a little sunshine..

We didn’t have much money while I was growing up so I didn’t get to do much traveling. There was always something wrong with the car (if we had one at all) which meant only driving locally because it was “safer.” This made it hard to visit family since most of them lived out of state. My grandmother Helen lived in California like us, but she was so far south that it was best to visit by plane (which we couldn’t afford either).

Living with Mom was lonely. I remember asking her several times why we couldn’t just move closer to Grandma, or to Boise where I had thousands of cousins. But it was no use and as I got older I realized that she proudly considered herself the “black sheep” of the family. From that point on, I felt like I was destined to be alone. I had no siblings and with my dad dead it was just me and her. But if Mom isolated me from the rest of the family, she could continue avoiding their judgement on our poverty-induced lifestyle that she had created.

Despite being broke, Mom did manage to keep the phone alive. This was my one true savior. There many close calls but she would sacrifice to get the bill paid and for that I was thankful. Back in the early 90’s, there wasn’t much going on in the world of internet and technological communication yet. Oh what I could have done with Skype back then! Thankfully, we did have the good ol’ telephone and I always looked forward to chatting with Grandma during our weekly calls. Every Wednesday night she would dial us from San Clemente (so it would go on her bill) and we would chat for one hour. I would tell her about my previous week at school and give her random details about the animals living on our farm. She would always talk about new friends she had made at church or, if I was lucky, a story about when she served in the Marine Corp. during WWII. She was a great storyteller and I loved listening to her talk. With colorful details and funny accents, her voice made her memories vividly come to life.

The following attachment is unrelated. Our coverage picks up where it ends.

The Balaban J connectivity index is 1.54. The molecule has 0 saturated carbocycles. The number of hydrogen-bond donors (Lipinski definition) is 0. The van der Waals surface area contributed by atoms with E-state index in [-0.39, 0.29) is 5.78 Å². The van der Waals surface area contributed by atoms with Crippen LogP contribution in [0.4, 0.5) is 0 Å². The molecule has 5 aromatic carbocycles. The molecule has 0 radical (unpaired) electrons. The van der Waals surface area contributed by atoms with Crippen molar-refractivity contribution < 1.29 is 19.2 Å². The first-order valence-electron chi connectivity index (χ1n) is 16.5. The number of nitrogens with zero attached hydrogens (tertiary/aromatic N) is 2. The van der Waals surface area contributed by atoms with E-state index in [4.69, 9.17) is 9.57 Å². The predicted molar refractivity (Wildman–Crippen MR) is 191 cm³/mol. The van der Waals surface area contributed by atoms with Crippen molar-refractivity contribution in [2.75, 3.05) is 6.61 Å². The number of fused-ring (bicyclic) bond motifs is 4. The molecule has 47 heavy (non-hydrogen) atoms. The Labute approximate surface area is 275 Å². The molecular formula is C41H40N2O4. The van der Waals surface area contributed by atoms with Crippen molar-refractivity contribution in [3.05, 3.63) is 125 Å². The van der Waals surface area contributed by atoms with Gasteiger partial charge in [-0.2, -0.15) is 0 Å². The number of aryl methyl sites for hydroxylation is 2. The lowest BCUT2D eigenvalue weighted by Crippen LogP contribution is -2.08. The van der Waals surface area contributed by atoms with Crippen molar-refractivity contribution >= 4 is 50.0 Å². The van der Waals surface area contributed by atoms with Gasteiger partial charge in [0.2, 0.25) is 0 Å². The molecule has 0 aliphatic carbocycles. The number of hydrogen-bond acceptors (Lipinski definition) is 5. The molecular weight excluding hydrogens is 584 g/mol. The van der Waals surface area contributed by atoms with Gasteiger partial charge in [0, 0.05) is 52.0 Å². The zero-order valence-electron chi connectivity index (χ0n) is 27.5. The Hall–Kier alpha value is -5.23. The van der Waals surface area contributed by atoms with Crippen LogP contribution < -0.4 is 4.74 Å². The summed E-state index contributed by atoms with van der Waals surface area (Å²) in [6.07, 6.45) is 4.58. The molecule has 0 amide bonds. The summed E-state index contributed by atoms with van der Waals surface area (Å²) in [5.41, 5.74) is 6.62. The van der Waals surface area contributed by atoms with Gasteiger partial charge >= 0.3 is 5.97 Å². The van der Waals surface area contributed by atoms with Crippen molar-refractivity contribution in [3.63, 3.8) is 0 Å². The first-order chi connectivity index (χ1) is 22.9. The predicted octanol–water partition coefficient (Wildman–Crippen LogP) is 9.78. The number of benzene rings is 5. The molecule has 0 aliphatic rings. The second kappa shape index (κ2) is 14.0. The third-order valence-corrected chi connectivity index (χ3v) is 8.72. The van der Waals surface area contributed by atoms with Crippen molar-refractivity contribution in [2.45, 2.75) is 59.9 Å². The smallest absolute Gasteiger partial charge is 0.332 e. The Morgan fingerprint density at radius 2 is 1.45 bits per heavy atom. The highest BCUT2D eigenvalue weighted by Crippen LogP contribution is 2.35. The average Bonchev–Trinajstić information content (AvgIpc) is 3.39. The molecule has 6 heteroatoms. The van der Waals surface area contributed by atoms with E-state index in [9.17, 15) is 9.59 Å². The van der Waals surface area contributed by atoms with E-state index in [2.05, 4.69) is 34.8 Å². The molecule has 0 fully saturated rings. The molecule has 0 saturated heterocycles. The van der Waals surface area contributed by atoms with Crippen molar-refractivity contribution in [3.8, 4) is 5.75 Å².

At some point, during each and every conversation, Grandma would sing “You Are My Sunshine.” When I was really young she would sing it to me, but as I got older she would insist we sing it together. I loved that and I was proud of it. Then, as she grew older -and tired- I began a new tradition of singing it to her. I sang it to her while she lay sick in the hospital during my senior year of high school and we both cried. Sadly, that was the very last time she would hear me sing it.

When I had my son five years ago he was restless and angrily fighting sleep the first night we brought him home from the hospital. I sang him that first little verse of the Sunshine song and watched him relax in my arms. I’ll always feel like a little part of Grandma is with me when I sing it to my children. I hope to one day be able to sing it to my grandchildren too, although from a much shorter distance.

About moonwriter

For me, a lifelong passion for reading has come with a continued enjoyment for writing stories. I have been encouraged by several friends to expand that into a book about my "unique" childhood. I definitely have plenty of interesting memories to share...now if I could just make them "pretty".... :)